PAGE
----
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The Streets – A Grand Don’t Come for Free

The StreetsA Grand Don’t Come for Free (Atlantic)

Everything about Mike Skinner’s debut, Original Pirate Material (review), seemed too real—his portrayal of everyday life wasn’t a Hollywood blockbuster, instead it focused on intricacy and reality, an element lacking in music (specifically in hip-hop, whose artists have seemingly forgotten the genre’s roots). A Grand Don’t Come for Free isn’t a concept album like Original Pirate Material was—it’s a story. Whereas Pirate delivered you fragments of the picture to be pieced together, Grand is an urban opera, each chapter is delivered linearly by song.

Musically, Skinner’s beats are still golden. Although they never evolve—the way each song begins is basically how it ends—they are simply a backdrop to Skinner’s words, which are just as poignant and visually expressive as they were the last time around. It’s his lyrical quality that more then makes up for what is, essentially, clich├ęd plot. The story’s protagonist Mike falls in love with Simone, the relationship goes sour and Mike cheats on Simone with the “fit girl” depicted in lead single “Fit But You Know It.” Along the way, he realizes that his friends aren’t who he thought they were and, in his own words, “Everyone’s a cunt in this life.”

When everything goes to shit, Skinner ends the album with this: “Something that’s not meant to be now is done / This is the start of what was.” It’s obvious he is referring to the life we knew of on Original Pirate Material. And really, more then either album, it’s the two put together that display why Skinner approaches life in his art like the best. We are given a window in which to view Skinner’s own existence, he playing the role of everyman. Our lives are movies, poetry, and great literature. They are made up of phrases, and like any great epic the curtain closes on one moment and a new act begins. Original Pirate Material is the portrait of who exactly Mike Skinner is. A Grand Don’t Come for Free is just one small era in his story. When it ends, he goes back to being just another geezer.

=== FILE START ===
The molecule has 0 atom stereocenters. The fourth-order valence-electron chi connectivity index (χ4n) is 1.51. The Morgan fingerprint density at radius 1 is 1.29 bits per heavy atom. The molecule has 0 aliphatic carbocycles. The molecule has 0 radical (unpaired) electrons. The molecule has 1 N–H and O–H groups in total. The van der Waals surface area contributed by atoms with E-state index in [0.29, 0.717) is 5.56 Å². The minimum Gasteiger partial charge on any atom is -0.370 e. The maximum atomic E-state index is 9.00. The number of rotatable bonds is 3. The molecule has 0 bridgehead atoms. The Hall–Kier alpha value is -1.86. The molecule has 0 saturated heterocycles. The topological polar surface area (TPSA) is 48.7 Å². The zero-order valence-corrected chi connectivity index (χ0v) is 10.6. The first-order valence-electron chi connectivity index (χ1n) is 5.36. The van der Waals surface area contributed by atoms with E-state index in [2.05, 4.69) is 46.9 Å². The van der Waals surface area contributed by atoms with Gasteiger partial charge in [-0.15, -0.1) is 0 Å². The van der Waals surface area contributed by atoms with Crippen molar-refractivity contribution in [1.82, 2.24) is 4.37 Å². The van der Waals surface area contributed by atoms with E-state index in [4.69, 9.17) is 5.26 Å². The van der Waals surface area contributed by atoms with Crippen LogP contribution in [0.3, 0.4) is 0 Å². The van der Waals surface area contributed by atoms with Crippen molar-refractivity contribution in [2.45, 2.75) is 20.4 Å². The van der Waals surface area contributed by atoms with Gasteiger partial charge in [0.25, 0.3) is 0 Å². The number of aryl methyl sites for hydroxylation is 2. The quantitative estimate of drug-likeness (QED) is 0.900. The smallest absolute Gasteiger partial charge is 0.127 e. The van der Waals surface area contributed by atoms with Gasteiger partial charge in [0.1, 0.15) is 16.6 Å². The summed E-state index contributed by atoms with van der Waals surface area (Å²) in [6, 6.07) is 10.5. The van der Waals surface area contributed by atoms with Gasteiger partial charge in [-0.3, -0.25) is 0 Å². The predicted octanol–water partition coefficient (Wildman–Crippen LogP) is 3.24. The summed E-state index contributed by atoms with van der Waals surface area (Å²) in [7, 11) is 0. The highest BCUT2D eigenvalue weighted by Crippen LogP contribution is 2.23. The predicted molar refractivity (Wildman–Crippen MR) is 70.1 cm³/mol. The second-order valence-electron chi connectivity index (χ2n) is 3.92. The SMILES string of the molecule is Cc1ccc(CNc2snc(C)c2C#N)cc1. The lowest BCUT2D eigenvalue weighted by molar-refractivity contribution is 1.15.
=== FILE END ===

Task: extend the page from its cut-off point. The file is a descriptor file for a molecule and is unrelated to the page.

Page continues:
Much like every album that unveils a story, the songs here aren’t meant to be taken out of the context of the album. Truly, A Grand Don’t Come for Free is far more powerful then the sum of its parts. Discredit him, if you’d like, for his occasionally goofy, forced delivery. That’s your mistake, because Skinner doesn’t want to beat the rap game. His focus is something far more valuable—he has emerged as one of the brightest poets we have, someone who sees the forest through the trees. By reciting his own story, Mike Skinner has reminded us of one of the greatest lessons we can learn in life—everything is ever-changing and—honestly—we have no idea what’s to come in our own great tales. A new chapter begins every minute.